Vic Hanson will send out Pure Surprize, a local juvenile who broke his maiden at first asking on July 14. Fling, trained by Orrin Cogburn, did not hit the board in two previous starts.

Curtis Sampson’s Chairman Crooks, named for the late leader of the Mdewakanton Community, is trying the grass for the first time. He broke his maiden first time out, on June 13.

Wagering Opportunities Abound

The three races will be run as races 6, 7 and 8 on the card with the Oaks leading off, followed by the Juvenile and then the 2nd running of the Mystic Lake Derby. Post times are 4:10 CDT, 4:40 CDT and the Mystic Lake Derby will go off at 5:12 CDT. The three races anchor Saturday’s late pick 4 which continues to feature a 14% takeout, among the lowest in the country. Additionally, the three stakes comprise an all-turf Pick 3 also featuring the same low takeout rate of 14%.

Check back here often to learn more about the participants for Saturday’s big races over the coming days.

This blog was written by Canterbury Staff Writer Jim Wells. Wells was a longtime sportswriter at the Pioneer Press and is a member of the Canterbury Park Hall of Fame.

10,127 Watch Inaugural Mystic Lake Derby

There were employees, guests and dignitaries from Mystic Lake, ladies in wide-brimmed hats, bowls of chocolate-covered strawberries, just about everything except mint juleps Saturday afternoon for the biggest race in Shakopee since 1991.

The occasion was the $161,250 Mystic Lake Derby at about a mile on the turf, and the grandstand was festooned with paraphernalia and excitement missing on the grounds for two decades.

The excitement among race lovers was palpable, no matter with whom one talked. It was Derby Day 2012, the start to a new era of Minnesota racing, an era not remotely possible without the marketing deal struck between Canterbury Park and Mystic Lake.

The gods of racing were smiling on some local folks, namely Canterbury Park based rider Lori Keith, who not only rode the biggest winner of her career but survived a controversial finish in the process.

Keith was in the irons on Hammers Terror (replay below) for trainer Michael Stidham and owner Terry Hamilton, with whom she developed a relationship the last couple of years at Turf Paradise in Phoenix and at Canterbury.

She was on the right horse Saturday afternoon. Hammers Terror commanded this race, although he and Keith had to survive a stewards inquiry and jockey’s objection that left assistant trainer Chris Davis, the rider and Hamilton sweating it out.

Keith had gone to a left-handed whip at the head of the lane without negative reaction from her mount but when she applied it liberally inside the 16th pole, Hammers Terror veered sharply across the path of Delegation, who finished second, one length back.

The inquiry sign went up moments later and track announcer Paul Allen told the eager crowd that the stewards would undertake a review of the finish.

“Sweating it out. I certainly was,” Keith said anxiously after learning that the order of finish would stand.

Controversy swirled, as it always does in such instances, with sides divided about 50-50, in the grandstand, the jockeys’ room and anyplace else one cared to check.

About half the folks thought the winner should come down. The other half agreed with the apparent conclusion of the stewards and many fans that under no circumstances would Delegation have gotten past the winner.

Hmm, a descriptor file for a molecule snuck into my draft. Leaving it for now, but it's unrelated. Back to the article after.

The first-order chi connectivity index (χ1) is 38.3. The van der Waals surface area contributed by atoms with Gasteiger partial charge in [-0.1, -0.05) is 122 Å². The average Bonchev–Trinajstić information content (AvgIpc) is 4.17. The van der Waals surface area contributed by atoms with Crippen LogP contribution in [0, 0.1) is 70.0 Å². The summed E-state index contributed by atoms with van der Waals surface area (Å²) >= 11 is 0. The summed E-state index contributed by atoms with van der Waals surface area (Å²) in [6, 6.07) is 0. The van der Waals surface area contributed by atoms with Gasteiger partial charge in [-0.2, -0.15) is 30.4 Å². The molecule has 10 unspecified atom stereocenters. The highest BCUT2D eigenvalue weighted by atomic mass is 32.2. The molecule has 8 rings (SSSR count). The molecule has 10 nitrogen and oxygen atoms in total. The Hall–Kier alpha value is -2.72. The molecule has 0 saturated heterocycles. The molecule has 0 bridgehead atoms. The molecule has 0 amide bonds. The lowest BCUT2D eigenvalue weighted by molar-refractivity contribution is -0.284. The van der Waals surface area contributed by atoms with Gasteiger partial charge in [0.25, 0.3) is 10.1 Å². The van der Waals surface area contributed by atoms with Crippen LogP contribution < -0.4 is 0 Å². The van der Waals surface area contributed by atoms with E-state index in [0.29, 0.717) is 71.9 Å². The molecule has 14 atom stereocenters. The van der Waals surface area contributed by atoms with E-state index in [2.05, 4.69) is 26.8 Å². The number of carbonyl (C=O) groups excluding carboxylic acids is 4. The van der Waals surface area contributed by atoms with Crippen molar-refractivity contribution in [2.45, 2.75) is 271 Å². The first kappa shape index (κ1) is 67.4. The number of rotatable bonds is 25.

Jockey Jermaine Bridgmohan got away from the assembled media types before he could be questioned about his take on the race.

Officially, Hammers Terror had one length on Delegation and 2 and ½ on the third place horse, Take Heart, ridden by Derek Bell.

The winning time was 1:37.18 and the payouts were $9, $4.80 and $3.40 on the 7-2 winner. A crowd of 10,127 sent Delegation off at 3-1 and Take Heart at 17-1. The favorite at $1.90-1, Gung Ho, never fired and finished behind all six rivals.

Davis didn’t have anything profound to share with Keith before the race. “Get him to settle, wherever he is,” Keith said. She did exactly that, relaxing the horse on the front end for a gate-to-wire effort.

The race was reduced from an eight-horse field to seven after Corporate Chapel, owned and trained by Stanley Mankin, was scratched

Hamilton has raced at Canterbury before, mostly two years ago, but intends to become a regular now, in view of the marketing pact between Canterbury and Mystic Lake .

“I plan to bring horses back,” he said. “All different kinds. This is what it’s all about. This agreement is absolutely great.”

So, too, was the winner’s circle for the son of Artie Schiller and Keith on Sunday.

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This blog was written by Canterbury Staff Writer Jim Wells. Wells was a longtime sportswriter at the Pioneer Press and is a member of the Canterbury Park Hall of Fame.

Photo Credit: Coady Photography

A Derby by Any Other Name is Just as Sweet

The sportscasts percolated with the details that evening and banner headlines blared the news the next morning.

A longshot – 72-1 mind you – had won the inaugural running of the $300,000 St. Paul Derby, a race that became at first asking the crown jewel of Minnesota horse racing.

The year was 1986 and the horse was Cheapskate (pictured above on the inside) who turned out to be anything but – nothing cheap whatsoever about a $2 ticket that returns $146 at the window, and 23,351 fans witnessed the pulsating finish in this headline grabbing race.